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Bill 124 Struck Down: Court Rules for Workers

November 30, 2022

Yesterday, the Ontario Superior Court of Justice struck down the Ford government’s Bill 124 legislation that capped public sector wage increases at just 1% per year. This is an important legal victory for Society members’ — and all workers' — collective bargaining rights and may lead to compensation for every member who had their rights violated and wages suppressed.

From the day Bill 124 was introduced, the Society told members that their union would vigorously challenge this offensive legislation on their behalf. While the Society has done that and was victorious, the fight isn’t over yet.

Society President Michelle Johnston (second row, second from right) at press conference announcing Bill 124 legal challenge, December 17, 2019

In spite of a legally sound and unambiguous 80-page decision in Superior Court, the government has announced it plans to appeal. Regardless of how many appeals it must argue, the Society, with the support of an excellent legal team, will continue to fight Bill 124 in court to protect members' rights and push for fair compensation.

Just a few weeks ago, there was a major conflict between workers and the Ford government over the government’s use of the Notwithstanding Clause to strip away collective bargaining rights. Given Premier Doug Ford’s history of using the Notwithstanding Clause, Society leaders don’t know exactly what to expect in this case. It is possible Ford could use the Notwithstanding Clause again to override the court’s decision to strike down Bill 124. But the Society hopes that the premier and his government will decide not to use the Notwithstanding Clause again after seeing that workers will rise up to protect their rights. Workers did it once and will do it again if needed!

This court decision did not address how workers should be compensated for the harms done by Bill 124. That will be determined by the court at a later date. Any compensation would come only after this matter is finalized, including all appeals.

In ruling Bill 124 to be "void and of no effect," Justice Koehnen found that workers subject to this legislation had had their section 2(d) Charter rights violated. Section 2(d) protects Canadians' right to freedom of association, which includes forming a union and being able to take part in free and fair collective bargaining. The government had claimed that due to a fiscal crisis it was justifiable to violate workers' section 2(d) rights. However, Justice Koehnen found this was not a justifiable violation because the supposed fiscal crisis were simply the government's regular budgetary considerations combined with a fear that demanding workers accept a 1% cap on compensation increases would result in strikes.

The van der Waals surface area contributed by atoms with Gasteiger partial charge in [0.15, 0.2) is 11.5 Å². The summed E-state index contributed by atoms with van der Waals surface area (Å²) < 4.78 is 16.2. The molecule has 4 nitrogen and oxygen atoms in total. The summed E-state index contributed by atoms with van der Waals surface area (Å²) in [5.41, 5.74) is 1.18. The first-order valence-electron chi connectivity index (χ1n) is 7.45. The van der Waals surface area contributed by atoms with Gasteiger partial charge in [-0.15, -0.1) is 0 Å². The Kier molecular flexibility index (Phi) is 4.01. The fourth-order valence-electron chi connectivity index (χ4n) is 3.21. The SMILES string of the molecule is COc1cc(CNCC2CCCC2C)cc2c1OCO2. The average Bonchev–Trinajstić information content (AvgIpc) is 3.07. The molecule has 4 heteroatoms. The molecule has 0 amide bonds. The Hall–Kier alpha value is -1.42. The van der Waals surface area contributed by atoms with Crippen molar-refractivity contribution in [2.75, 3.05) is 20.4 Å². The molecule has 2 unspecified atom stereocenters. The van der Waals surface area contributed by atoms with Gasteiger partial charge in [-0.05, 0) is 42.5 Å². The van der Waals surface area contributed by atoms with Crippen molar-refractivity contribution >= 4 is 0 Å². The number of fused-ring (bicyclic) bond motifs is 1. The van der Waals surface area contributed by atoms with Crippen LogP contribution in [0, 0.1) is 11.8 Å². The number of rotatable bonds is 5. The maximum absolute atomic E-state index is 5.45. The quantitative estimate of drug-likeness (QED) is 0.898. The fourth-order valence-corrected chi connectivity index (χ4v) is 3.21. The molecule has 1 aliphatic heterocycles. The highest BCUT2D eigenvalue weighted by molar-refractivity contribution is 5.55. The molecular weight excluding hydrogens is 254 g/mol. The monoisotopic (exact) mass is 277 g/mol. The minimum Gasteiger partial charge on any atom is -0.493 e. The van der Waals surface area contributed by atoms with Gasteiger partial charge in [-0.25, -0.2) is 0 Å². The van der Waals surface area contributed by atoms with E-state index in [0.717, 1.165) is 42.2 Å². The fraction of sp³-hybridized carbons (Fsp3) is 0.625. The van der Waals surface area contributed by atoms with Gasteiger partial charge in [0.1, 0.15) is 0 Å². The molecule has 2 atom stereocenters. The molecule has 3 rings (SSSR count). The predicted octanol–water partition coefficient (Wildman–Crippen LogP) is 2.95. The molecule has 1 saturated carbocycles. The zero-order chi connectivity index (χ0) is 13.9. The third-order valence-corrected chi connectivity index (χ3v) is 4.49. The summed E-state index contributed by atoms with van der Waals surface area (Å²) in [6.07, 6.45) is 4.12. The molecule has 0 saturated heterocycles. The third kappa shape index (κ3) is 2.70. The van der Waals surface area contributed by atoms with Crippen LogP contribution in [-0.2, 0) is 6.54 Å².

Members may click here to download and read the decision. Some parts of the decision that may interest Society members include:

  • Paragraphs 9 and 10, which summarize the impact of Bill 124 and determine that it is not a reasonable limit on workers’ Charter rights
  • Paragraphs 63 and 73, which look at the financial impact of Bill 124 had on workers
  • Paragraph 139, which details the way Bill 124 interfered with the interest arbitration process that Society members rely on if they do not have the right to strike (as is the case at OPG and IESO)
  • Paragraphs 193-194, which look at the deficient consultation process the government used prior to introducing Bill 124 through the lens of the Society’s provincial electricity sector bargaining units
  • Paragraphs 302-312 and 335, which focus on the Society’s argument that it was unreasonable for the government to include electricity sector workers in wage restraint legislation since their wages do not impact the government’s fiscal position

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